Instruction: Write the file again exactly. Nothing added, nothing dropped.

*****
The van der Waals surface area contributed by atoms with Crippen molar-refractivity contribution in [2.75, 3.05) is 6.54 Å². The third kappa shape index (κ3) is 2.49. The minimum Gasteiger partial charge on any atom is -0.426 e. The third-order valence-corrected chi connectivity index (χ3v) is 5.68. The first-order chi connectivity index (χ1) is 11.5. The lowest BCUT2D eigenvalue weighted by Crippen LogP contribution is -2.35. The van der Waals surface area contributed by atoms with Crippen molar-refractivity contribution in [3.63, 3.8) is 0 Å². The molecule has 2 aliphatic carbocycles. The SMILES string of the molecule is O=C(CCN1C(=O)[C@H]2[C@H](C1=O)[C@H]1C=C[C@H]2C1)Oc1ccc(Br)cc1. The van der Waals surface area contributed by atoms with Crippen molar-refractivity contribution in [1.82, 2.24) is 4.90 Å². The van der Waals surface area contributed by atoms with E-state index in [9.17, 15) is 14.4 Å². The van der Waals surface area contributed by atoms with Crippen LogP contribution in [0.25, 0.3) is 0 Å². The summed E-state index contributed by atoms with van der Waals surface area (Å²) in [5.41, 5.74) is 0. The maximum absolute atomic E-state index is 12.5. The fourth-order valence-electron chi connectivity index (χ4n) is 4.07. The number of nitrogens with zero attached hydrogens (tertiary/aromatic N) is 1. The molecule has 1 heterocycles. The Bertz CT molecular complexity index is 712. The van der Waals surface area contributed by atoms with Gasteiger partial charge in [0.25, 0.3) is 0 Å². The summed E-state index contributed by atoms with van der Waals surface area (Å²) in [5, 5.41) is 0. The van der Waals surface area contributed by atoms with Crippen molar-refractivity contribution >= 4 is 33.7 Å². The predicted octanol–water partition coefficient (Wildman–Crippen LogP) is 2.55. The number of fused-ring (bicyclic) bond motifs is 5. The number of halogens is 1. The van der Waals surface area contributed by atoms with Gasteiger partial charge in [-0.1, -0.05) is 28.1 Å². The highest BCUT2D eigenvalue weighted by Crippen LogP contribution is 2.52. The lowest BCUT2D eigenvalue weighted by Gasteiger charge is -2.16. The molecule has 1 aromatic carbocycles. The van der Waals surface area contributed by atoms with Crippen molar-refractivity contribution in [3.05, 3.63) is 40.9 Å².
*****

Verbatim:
The van der Waals surface area contributed by atoms with Crippen molar-refractivity contribution in [2.75, 3.05) is 6.54 Å². The third kappa shape index (κ3) is 2.49. The minimum Gasteiger partial charge on any atom is -0.426 e. The third-order valence-corrected chi connectivity index (χ3v) is 5.68. The first-order chi connectivity index (χ1) is 11.5. The lowest BCUT2D eigenvalue weighted by Crippen LogP contribution is -2.35. The van der Waals surface area contributed by atoms with Crippen molar-refractivity contribution in [3.63, 3.8) is 0 Å². The molecule has 2 aliphatic carbocycles. The SMILES string of the molecule is O=C(CCN1C(=O)[C@H]2[C@H](C1=O)[C@H]1C=C[C@H]2C1)Oc1ccc(Br)cc1. The van der Waals surface area contributed by atoms with Crippen molar-refractivity contribution in [1.82, 2.24) is 4.90 Å². The van der Waals surface area contributed by atoms with E-state index in [9.17, 15) is 14.4 Å². The van der Waals surface area contributed by atoms with Crippen LogP contribution in [0.25, 0.3) is 0 Å². The summed E-state index contributed by atoms with van der Waals surface area (Å²) in [5.41, 5.74) is 0. The maximum absolute atomic E-state index is 12.5. The fourth-order valence-electron chi connectivity index (χ4n) is 4.07. The number of nitrogens with zero attached hydrogens (tertiary/aromatic N) is 1. The molecule has 1 heterocycles. The Bertz CT molecular complexity index is 712. The van der Waals surface area contributed by atoms with Gasteiger partial charge in [0.25, 0.3) is 0 Å². The summed E-state index contributed by atoms with van der Waals surface area (Å²) in [5, 5.41) is 0. The van der Waals surface area contributed by atoms with Crippen molar-refractivity contribution >= 4 is 33.7 Å². The predicted octanol–water partition coefficient (Wildman–Crippen LogP) is 2.55. The number of fused-ring (bicyclic) bond motifs is 5. The number of halogens is 1. The van der Waals surface area contributed by atoms with Gasteiger partial charge in [-0.1, -0.05) is 28.1 Å². The highest BCUT2D eigenvalue weighted by Crippen LogP contribution is 2.52. The lowest BCUT2D eigenvalue weighted by Gasteiger charge is -2.16. The molecule has 1 aromatic carbocycles. The van der Waals surface area contributed by atoms with Crippen molar-refractivity contribution in [3.05, 3.63) is 40.9 Å².